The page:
Abstract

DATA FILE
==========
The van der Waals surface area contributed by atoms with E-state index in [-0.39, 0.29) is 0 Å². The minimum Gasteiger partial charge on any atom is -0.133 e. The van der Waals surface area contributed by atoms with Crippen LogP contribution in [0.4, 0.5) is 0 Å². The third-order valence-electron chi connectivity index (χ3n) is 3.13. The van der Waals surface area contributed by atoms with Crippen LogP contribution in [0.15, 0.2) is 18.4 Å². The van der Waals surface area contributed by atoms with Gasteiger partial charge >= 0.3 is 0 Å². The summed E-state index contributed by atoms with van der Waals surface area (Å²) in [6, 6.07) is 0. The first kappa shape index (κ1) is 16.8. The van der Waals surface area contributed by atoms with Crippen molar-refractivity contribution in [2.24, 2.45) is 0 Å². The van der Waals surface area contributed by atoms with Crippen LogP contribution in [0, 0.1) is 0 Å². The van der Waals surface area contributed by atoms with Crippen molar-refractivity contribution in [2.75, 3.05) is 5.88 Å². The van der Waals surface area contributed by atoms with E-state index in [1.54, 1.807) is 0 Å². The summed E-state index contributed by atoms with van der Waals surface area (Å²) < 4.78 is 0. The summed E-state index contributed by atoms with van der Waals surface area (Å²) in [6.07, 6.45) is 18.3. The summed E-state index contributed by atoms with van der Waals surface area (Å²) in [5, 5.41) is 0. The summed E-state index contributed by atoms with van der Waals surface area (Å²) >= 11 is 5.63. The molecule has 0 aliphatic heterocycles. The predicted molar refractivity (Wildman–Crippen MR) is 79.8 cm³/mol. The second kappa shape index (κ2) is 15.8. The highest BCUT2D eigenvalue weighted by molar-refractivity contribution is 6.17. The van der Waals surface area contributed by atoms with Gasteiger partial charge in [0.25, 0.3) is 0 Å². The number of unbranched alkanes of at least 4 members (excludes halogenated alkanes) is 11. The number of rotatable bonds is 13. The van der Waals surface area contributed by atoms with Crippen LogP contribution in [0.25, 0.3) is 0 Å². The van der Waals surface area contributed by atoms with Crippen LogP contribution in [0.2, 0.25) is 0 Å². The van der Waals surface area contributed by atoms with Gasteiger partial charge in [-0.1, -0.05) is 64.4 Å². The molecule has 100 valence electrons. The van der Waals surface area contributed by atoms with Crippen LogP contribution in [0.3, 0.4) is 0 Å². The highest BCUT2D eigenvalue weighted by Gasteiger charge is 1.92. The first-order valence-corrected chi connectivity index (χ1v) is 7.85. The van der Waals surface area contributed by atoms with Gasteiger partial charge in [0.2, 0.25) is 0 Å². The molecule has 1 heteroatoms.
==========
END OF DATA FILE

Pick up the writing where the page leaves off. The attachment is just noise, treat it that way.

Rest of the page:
Natural killer (NK) cells are phenotypically defined as lymphocytes expressing the antigens CD56 and mostly CD16 (Fc gamma RIII), but lacking CD3. A small CD3- CD16- CD56+ NK cell subset has been described in normal individuals representing less than 2% of peripheral blood lymphocytes. We analyzed here 70 patients for their reconstitution of the immune system during follow-up after autologous or allogeneic bone marrow transplantation. In 35% of these patients, two different NK cell subsets, namely CD56+dim and CD56+bright cells, were observed. The mean duration of these two subsets after transplant was 4 months. Sixty-five percent of the patients exhibited an increased number of NK cells, but only the typical CD16+ CD56+dim population. The CD56+bright subpopulation represented a particular CD3- CD16- NK subset, with posttransplant frequencies up to 70% of all NK cells and 40% of peripheral blood lymphocytes, respectively. In contrast to normal CD56+dim NK cells, CD56+bright cells coexpressed the activation antigens p75 beta-chain of interleukin-2 receptor (IL-2R), CD2R, and CD26, but were negative for CD16. NK and antibody-dependent cellular cytotoxicity activity of CD56+bright cells was low compared with CD56+dim NK cells. But using IL-2 and interferon gamma, their cytotoxicity could be enhanced even more than in CD56+dim lymphocytes. These different subsets may reflect distinct activation or differentiation steps of NK cells during reconstitution of the immune system. Their differential response to IL-2 may be of functional importance for posttransplant cytokine therapy.

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